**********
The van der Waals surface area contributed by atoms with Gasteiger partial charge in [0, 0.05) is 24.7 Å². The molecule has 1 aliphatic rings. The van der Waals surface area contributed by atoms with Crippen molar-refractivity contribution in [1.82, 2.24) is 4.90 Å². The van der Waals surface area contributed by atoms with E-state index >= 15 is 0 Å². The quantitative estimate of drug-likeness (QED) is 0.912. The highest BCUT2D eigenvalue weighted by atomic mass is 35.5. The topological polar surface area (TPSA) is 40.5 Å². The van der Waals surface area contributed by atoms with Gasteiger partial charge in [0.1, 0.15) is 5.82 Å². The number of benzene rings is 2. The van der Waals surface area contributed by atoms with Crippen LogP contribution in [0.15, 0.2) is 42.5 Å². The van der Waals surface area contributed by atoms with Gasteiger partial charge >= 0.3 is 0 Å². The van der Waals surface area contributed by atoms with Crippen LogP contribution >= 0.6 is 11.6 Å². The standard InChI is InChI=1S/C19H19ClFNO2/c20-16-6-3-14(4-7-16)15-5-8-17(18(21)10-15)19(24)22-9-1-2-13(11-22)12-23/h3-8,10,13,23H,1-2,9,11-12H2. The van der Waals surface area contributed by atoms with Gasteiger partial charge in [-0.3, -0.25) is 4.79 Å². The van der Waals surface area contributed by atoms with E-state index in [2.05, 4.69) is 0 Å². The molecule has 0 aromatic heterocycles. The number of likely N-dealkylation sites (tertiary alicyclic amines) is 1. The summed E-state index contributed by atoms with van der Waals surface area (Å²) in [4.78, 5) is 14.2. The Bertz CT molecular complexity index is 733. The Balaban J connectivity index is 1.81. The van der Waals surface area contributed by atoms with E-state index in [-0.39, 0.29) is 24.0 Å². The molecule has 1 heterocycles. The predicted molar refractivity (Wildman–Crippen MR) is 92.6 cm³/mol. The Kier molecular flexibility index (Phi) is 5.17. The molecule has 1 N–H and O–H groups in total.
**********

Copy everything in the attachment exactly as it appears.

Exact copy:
The van der Waals surface area contributed by atoms with Gasteiger partial charge in [0, 0.05) is 24.7 Å². The molecule has 1 aliphatic rings. The van der Waals surface area contributed by atoms with Crippen molar-refractivity contribution in [1.82, 2.24) is 4.90 Å². The van der Waals surface area contributed by atoms with E-state index >= 15 is 0 Å². The quantitative estimate of drug-likeness (QED) is 0.912. The highest BCUT2D eigenvalue weighted by atomic mass is 35.5. The topological polar surface area (TPSA) is 40.5 Å². The van der Waals surface area contributed by atoms with Gasteiger partial charge in [0.1, 0.15) is 5.82 Å². The number of benzene rings is 2. The van der Waals surface area contributed by atoms with Crippen LogP contribution in [0.15, 0.2) is 42.5 Å². The van der Waals surface area contributed by atoms with Gasteiger partial charge >= 0.3 is 0 Å². The van der Waals surface area contributed by atoms with Crippen LogP contribution >= 0.6 is 11.6 Å². The standard InChI is InChI=1S/C19H19ClFNO2/c20-16-6-3-14(4-7-16)15-5-8-17(18(21)10-15)19(24)22-9-1-2-13(11-22)12-23/h3-8,10,13,23H,1-2,9,11-12H2. The van der Waals surface area contributed by atoms with Gasteiger partial charge in [-0.3, -0.25) is 4.79 Å². The van der Waals surface area contributed by atoms with E-state index in [2.05, 4.69) is 0 Å². The molecule has 0 aromatic heterocycles. The number of likely N-dealkylation sites (tertiary alicyclic amines) is 1. The summed E-state index contributed by atoms with van der Waals surface area (Å²) in [4.78, 5) is 14.2. The Bertz CT molecular complexity index is 733. The Balaban J connectivity index is 1.81. The van der Waals surface area contributed by atoms with E-state index in [-0.39, 0.29) is 24.0 Å². The molecule has 1 heterocycles. The predicted molar refractivity (Wildman–Crippen MR) is 92.6 cm³/mol. The Kier molecular flexibility index (Phi) is 5.17. The molecule has 1 N–H and O–H groups in total.